Cindy Laquidara is a lawyer based in Jacksonville, Florida. She is Board Certified by the Florida Bar in City, County & Local Government Law.

Giving Circles Empower Female Donors

young ladies taking a picture by the Golden Gate bridgeI wrote previously about the trend in America to give in more meaningful ways, which not only increase impact but honor the concept of philanthropy at its root. As such, a number of recent practices by individuals throughout the country have included, researching nonprofits and causes which most align with the goals of a given donor, as well as planning ways to give rather than merely writing a check, to positively affect cause outcomes. Subsequently, a growing practice among donors is giving circles–or a method in which different individuals join their funds and causes to create a pool of money, which will then go toward a selected organization, based on votes.

The idea of giving circles isn’t novel. In fact, most experts trace it back a couple hundred years, when they were known as mutual aid societies. The latter has inspired the methods of service fraternities and sororities and like-minded organizations. Giving circles have grown in popularity more recently because they maximize the overall size of a given donation, and inject a type of democratic approach to the philanthropic process. By that, I mean participants of such circles typically introduce a cause to the group which they want to support (based on personal experience or beliefs), then provide details of why the group should use the funds for that particular organization/idea, and what the impact would be, as a result. Though giving circles operate more like a company board or lobbying group, they usually maintain no alliance to any certain group, furthering the idea of democracy.

Nevertheless, many circles are built around a general cause; the focus could be on organizations which support homelessness, cancer research, education, etc. Quite a few groups have actually used circles to direct funds to underprivileged women and children. Women of Influence in Minneapolis, Minnesota, for example, donated more than $20,000 to girls’ education and helping low-income women with clothes for work. Likewise, Women’s Giving Circle in Sonoma, California has built a network of charitable women, which, for the last 9 years has given money to women in El Salvador to supplement income, provide food for their children, and inspire economic independence.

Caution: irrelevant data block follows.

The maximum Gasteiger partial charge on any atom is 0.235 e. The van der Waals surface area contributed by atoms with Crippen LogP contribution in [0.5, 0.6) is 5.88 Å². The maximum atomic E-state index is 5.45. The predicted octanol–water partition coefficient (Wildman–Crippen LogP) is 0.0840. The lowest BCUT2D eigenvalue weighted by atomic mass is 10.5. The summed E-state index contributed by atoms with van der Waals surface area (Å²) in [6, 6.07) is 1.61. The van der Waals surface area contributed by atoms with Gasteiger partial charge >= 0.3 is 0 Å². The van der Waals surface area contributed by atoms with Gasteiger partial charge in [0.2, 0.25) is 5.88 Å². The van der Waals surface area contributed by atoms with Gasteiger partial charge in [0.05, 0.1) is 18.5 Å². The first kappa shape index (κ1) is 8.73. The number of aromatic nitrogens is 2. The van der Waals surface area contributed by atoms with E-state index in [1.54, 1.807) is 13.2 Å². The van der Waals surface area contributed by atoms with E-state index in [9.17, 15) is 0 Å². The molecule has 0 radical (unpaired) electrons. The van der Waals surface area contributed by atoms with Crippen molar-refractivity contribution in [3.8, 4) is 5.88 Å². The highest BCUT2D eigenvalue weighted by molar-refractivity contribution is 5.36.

Quite a lot of women throughout the country have found the process empowering and fun, even. Unlike the uneventful process of dropping a dollar in a bucket at the checkout counter (though helpful), giving circles provide participants with the opportunity to be social, to learn more about various problems throughout the world, and to use their own voices in support of the things they care about most. Highlighting the social aspect, some giving circles have even used group dinners as a fun tool for discussing where and when to give.

As a testament to its popularity, the New York Times has estimated that almost 40 such groups exist in the United States alone, accounting for about 7,000 women. In 2012, the total number of donations from giving circles was around $8.9 million. This is a great change in the way people give that inspires them to really think about their funds and intent. Furthermore, it centers very real causes that affect women and children, which deserve acknowledgement. If you’re not sure of one in which to be involved, it’s not too late to start your own. Check out this brochure from Create The Good for more information about the process.